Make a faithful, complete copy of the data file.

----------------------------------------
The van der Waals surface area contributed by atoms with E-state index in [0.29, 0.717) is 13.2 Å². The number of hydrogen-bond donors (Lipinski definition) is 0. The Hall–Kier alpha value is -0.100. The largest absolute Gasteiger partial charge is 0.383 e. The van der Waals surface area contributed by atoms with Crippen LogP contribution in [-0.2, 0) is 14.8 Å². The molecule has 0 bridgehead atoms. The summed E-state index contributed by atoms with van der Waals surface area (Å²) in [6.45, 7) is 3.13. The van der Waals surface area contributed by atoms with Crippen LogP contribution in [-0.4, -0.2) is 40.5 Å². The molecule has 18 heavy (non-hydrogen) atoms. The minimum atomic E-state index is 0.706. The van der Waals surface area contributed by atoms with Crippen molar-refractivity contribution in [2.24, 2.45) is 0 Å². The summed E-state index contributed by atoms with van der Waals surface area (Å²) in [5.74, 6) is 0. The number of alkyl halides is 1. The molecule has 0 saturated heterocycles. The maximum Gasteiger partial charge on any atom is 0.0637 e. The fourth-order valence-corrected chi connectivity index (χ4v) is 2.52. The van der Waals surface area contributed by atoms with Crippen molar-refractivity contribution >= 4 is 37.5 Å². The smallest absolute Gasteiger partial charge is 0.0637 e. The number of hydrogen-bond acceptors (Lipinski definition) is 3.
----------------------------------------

The van der Waals surface area contributed by atoms with E-state index in [0.29, 0.717) is 13.2 Å². The number of hydrogen-bond donors (Lipinski definition) is 0. The Hall–Kier alpha value is -0.100. The largest absolute Gasteiger partial charge is 0.383 e. The van der Waals surface area contributed by atoms with Crippen LogP contribution in [-0.2, 0) is 14.8 Å². The molecule has 0 bridgehead atoms. The summed E-state index contributed by atoms with van der Waals surface area (Å²) in [6.45, 7) is 3.13. The van der Waals surface area contributed by atoms with Crippen LogP contribution in [-0.4, -0.2) is 40.5 Å². The molecule has 18 heavy (non-hydrogen) atoms. The minimum atomic E-state index is 0.706. The van der Waals surface area contributed by atoms with Crippen molar-refractivity contribution in [2.24, 2.45) is 0 Å². The summed E-state index contributed by atoms with van der Waals surface area (Å²) in [5.74, 6) is 0. The number of alkyl halides is 1. The molecule has 0 saturated heterocycles. The maximum Gasteiger partial charge on any atom is 0.0637 e. The fourth-order valence-corrected chi connectivity index (χ4v) is 2.52. The van der Waals surface area contributed by atoms with Crippen molar-refractivity contribution >= 4 is 37.5 Å². The smallest absolute Gasteiger partial charge is 0.0637 e. The number of hydrogen-bond acceptors (Lipinski definition) is 3.